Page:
Big race coming to Austin

A Q&A with IndyCar driver Alexander Rossi

Alexander Rossi is one of Indy-car's brightest stars. Over the course of his four years, he has won five races including the 100th annual Indianapolis 500 back in 2016. I was lucky enough to be able to talk with him over the phone about this year's Indy-car Classic in Austin's Circuit Of The America's and what you can expect for this year's Indy-Car Season:

Q: So first and foremost, this is a brand new track for you guys. I saw you were No. 1 on the speed chart for your test session, I know you had some experience here in F1 but how was it getting a feel for this new track here in Indy-Car?

AR: Yeah You are absolutely right. It might as well have been a new track because the cars are so much different but, yeah it was a really positive two days for the whole Andretti Auto-sport Organization and we learned a lot of what works and what doesn't and how to maximize the car around that track and definitely having some prior circuit knowledge was a good thing for us and looking forward to using that to our advantage next month.

2- While both cars are vastly different, how does your prior experiences in F1 kind of translate over into what you have going on now?

AR: Very Roughly, yes. I mean it's still the same racetrack regardless of what you car you're driving, you still have the areas where you need to maximize your lap times and of course you have little tricks you do in certain corners but at the end of the day it's a very different race car so you have to kind of rework your driving style a little bit and in a way kind of relearn parts of the racetrack in order to be fast in an Indy-car.

3-For maybe some of the newer fans of open-wheel racing, can you kind of explain the difference between an F1 Car and an Indycar?

AR: The biggest thing really is money. They're both open-wheel cars, they both have a huge amount of Down-force, very lightweight but the biggest thing is a Formula 1 team's budget. If you look at a like a Mercedes Benz type of team, they spend about $300 Million whereas a single-car Indy-car team spends about somewhere in the $4-5 million range, so it's a tenth of the budget so the car's are a little bit rougher. These car's don't have power-steering, they slide around a lot more and you have to work a bit harder to achieve your lap times but at the end of they're still the second quickest open wheel cars on the planet, we are just doing it at a tenth of the budget. With that being said, the racing we are able to put and the show we are able to create with our cars being SPEC puts a whole lot more on the teams and drivers and you have results are that are whole lot closer.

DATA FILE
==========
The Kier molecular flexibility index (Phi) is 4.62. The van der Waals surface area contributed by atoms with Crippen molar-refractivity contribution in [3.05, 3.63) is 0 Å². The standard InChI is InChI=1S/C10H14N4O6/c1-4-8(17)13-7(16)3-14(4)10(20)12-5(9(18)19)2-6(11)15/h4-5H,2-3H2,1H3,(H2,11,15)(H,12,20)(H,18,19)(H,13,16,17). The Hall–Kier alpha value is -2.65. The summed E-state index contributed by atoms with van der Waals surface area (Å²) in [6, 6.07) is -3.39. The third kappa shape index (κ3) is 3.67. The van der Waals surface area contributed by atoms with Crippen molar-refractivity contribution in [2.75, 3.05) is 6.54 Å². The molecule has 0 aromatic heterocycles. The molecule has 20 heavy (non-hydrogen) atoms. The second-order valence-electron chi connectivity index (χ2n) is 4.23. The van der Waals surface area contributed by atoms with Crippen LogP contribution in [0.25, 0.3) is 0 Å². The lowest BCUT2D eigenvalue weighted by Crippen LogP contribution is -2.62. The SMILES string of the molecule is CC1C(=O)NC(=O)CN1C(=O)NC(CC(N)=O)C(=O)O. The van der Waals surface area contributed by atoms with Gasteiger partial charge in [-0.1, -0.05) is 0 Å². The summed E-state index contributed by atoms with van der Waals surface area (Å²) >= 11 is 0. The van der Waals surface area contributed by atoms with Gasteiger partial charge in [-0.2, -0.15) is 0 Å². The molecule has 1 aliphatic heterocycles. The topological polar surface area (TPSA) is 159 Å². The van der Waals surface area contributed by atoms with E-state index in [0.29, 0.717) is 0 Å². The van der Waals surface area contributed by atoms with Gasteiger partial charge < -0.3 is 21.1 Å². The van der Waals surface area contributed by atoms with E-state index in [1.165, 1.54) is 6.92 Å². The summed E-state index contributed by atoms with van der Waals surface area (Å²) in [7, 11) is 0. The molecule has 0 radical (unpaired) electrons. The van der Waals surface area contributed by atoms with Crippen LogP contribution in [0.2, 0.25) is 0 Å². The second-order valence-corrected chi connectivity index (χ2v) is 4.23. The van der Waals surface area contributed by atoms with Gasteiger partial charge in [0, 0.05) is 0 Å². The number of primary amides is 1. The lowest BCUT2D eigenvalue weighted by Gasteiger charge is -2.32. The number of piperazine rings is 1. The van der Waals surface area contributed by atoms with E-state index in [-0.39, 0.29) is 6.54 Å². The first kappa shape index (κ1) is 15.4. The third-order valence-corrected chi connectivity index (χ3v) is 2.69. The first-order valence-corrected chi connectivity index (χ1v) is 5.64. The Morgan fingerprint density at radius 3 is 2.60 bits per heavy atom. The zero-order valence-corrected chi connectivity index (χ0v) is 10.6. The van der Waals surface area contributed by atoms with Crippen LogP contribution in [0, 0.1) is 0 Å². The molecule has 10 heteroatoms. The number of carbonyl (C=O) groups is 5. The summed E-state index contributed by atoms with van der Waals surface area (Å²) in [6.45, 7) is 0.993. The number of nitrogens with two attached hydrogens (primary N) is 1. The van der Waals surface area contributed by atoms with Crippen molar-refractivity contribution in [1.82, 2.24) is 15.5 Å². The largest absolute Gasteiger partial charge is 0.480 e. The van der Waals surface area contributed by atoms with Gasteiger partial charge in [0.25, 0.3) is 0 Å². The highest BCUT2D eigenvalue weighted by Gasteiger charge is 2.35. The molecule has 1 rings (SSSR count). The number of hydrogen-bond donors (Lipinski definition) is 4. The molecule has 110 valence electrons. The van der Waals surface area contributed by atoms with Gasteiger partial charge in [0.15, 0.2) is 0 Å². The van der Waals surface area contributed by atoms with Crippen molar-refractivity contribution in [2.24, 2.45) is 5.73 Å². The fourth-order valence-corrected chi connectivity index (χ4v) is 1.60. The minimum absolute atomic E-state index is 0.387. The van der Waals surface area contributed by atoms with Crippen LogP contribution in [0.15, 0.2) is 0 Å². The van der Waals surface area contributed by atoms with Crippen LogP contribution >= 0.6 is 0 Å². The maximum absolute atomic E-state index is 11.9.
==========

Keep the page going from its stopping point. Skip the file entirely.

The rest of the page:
4-To kind of get back to Circuit Of The Americas, with you being sort of the world renowned racer that you are is there any tracks that this track reminds you of?

AR: Yeah, I mean it was designed by one of the same guys who designed a lot of the tracks in Europe so some of the corners are very similar. You know the Esses are similar to the corners in Silverstone, the stadium section you see at Hockenheim so it's very much like a track where I grew up racing around. Austin is a very special track in that sense, you know it's got a little bit of everything.

You can hear the entire interview above.

THE LEFT TURN

NASCAR at Bristol preview

Matt Sullivan/Getty Images


This week NASCAR heads to Bristol Motor Speedway for the Bass Pro Shops Night race. With the playoffs approaching this is definitely one of the wildcard races that can truly make or break a driver's chances of getting into the playoffs. Nicknamed the last great colosseum, Bristol Motor speedway is one of NASCAR's most iconic race tracks on the schedule as it's close quarters racing has always been a big hit among fans. The track is an half-mile oval with 22 degrees of banking like you would see at a much bigger racetrack. While the track has been widened over the years, it is still common practice to see drivers use their bumpers to knock someone out of the way. It should be must-see TV come Saturday night.